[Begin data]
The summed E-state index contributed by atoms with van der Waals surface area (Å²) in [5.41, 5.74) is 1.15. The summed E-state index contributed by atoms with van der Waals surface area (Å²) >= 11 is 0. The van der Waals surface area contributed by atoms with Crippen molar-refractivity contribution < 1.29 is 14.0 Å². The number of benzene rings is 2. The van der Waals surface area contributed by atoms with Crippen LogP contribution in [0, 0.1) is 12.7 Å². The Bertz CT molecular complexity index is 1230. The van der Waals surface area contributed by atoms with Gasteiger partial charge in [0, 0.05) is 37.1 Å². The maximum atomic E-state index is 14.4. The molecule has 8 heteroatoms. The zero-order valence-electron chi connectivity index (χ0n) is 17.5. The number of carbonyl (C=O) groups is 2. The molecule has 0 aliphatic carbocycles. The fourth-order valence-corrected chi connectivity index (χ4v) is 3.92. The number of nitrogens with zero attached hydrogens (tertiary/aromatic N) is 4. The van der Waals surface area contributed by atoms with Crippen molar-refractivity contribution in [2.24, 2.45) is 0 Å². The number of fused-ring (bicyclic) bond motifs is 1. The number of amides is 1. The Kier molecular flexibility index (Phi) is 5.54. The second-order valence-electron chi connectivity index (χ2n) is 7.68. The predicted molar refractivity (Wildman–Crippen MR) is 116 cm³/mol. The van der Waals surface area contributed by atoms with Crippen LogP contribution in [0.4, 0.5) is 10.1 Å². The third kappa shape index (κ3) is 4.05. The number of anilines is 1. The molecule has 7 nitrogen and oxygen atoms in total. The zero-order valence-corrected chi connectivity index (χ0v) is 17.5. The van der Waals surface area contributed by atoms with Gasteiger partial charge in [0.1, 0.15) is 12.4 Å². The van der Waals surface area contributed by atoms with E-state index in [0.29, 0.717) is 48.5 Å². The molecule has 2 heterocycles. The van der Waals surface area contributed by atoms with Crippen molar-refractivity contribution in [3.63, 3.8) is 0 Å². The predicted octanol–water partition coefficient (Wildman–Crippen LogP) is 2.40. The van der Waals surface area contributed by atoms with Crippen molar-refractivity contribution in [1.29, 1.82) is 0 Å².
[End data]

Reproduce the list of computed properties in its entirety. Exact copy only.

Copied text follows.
The summed E-state index contributed by atoms with van der Waals surface area (Å²) in [5.41, 5.74) is 1.15. The summed E-state index contributed by atoms with van der Waals surface area (Å²) >= 11 is 0. The van der Waals surface area contributed by atoms with Crippen molar-refractivity contribution < 1.29 is 14.0 Å². The number of benzene rings is 2. The van der Waals surface area contributed by atoms with Crippen LogP contribution in [0, 0.1) is 12.7 Å². The Bertz CT molecular complexity index is 1230. The van der Waals surface area contributed by atoms with Gasteiger partial charge in [0, 0.05) is 37.1 Å². The maximum atomic E-state index is 14.4. The molecule has 8 heteroatoms. The zero-order valence-electron chi connectivity index (χ0n) is 17.5. The number of carbonyl (C=O) groups is 2. The molecule has 0 aliphatic carbocycles. The fourth-order valence-corrected chi connectivity index (χ4v) is 3.92. The number of nitrogens with zero attached hydrogens (tertiary/aromatic N) is 4. The van der Waals surface area contributed by atoms with Crippen molar-refractivity contribution in [2.24, 2.45) is 0 Å². The number of fused-ring (bicyclic) bond motifs is 1. The number of amides is 1. The Kier molecular flexibility index (Phi) is 5.54. The second-order valence-electron chi connectivity index (χ2n) is 7.68. The predicted molar refractivity (Wildman–Crippen MR) is 116 cm³/mol. The van der Waals surface area contributed by atoms with Crippen LogP contribution in [0.4, 0.5) is 10.1 Å². The third kappa shape index (κ3) is 4.05. The number of anilines is 1. The molecule has 7 nitrogen and oxygen atoms in total. The zero-order valence-corrected chi connectivity index (χ0v) is 17.5. The van der Waals surface area contributed by atoms with Gasteiger partial charge in [0.1, 0.15) is 12.4 Å². The van der Waals surface area contributed by atoms with E-state index in [0.29, 0.717) is 48.5 Å². The molecule has 2 heterocycles. The van der Waals surface area contributed by atoms with Crippen molar-refractivity contribution in [3.63, 3.8) is 0 Å². The predicted octanol–water partition coefficient (Wildman–Crippen LogP) is 2.40. The van der Waals surface area contributed by atoms with Crippen molar-refractivity contribution in [1.29, 1.82) is 0 Å².